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Technology Collaboration Programme by IEA

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Discover the latest advances carbon capture and storage research

Technical Report

Low-Carbon Hydrogen from Natural Gas: Global Roadmap

  • 1 August 2022
  • Capture
  • Costs of CCUS

The primary objective of this study is to conduct a techno-economic and environmental assessment of the production of natural gas-based hydrogen with accompanying carbon capture and storage (CCS) technology. Further, the purpose of this study is to enrich knowledge and compare the deployment of steam methane reforming (SMR), electrified SMR (E-SMR), autothermal reforming (ATR), and partial oxidation (POX) with CCS in the Netherlands. The findings of this study will be of interest to policy makers, industrial emitters, as well as technology developers.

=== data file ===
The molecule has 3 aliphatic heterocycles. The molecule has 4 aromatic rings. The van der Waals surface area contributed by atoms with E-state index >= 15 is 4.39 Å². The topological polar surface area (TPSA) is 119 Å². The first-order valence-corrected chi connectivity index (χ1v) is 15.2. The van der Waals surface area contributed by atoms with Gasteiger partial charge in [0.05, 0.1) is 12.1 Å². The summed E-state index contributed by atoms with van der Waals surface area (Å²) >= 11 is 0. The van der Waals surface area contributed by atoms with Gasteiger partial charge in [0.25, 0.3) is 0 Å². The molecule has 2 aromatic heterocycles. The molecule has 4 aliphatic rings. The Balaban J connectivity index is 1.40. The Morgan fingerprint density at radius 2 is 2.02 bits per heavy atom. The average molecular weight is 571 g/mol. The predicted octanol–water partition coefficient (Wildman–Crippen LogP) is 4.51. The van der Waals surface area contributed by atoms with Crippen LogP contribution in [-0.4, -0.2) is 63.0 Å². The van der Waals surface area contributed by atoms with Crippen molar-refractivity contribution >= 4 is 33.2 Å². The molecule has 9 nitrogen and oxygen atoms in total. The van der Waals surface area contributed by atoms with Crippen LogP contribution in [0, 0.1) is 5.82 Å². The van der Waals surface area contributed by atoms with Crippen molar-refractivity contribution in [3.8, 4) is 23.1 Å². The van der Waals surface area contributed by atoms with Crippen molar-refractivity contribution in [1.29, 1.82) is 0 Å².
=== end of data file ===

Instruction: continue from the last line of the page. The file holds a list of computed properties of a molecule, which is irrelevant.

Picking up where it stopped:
Technical Report

Start-up and Shutdown Protocol for Natural Gas-fired Power Stations with CO2 Capture

  • 1 August 2022
  • Capture

In modern power grids, a power plant with CO2 capture will be required to operate as a low-carbon, flexible, dispatchable power generator. A recent IEAGHG study showed it is possible to achieve net-zero CO2 emissions from coal-fired and gas-fired power generation by employing higher capture rates and, in the case of coal-fired generation, by employing a mix of capture rates and biomass.

Technical Report

Defining the Value of Carbon Capture, Utilisation and Storage for a Low-Carbon Future

  • 1 August 2022
  • Capture
  • Utilisation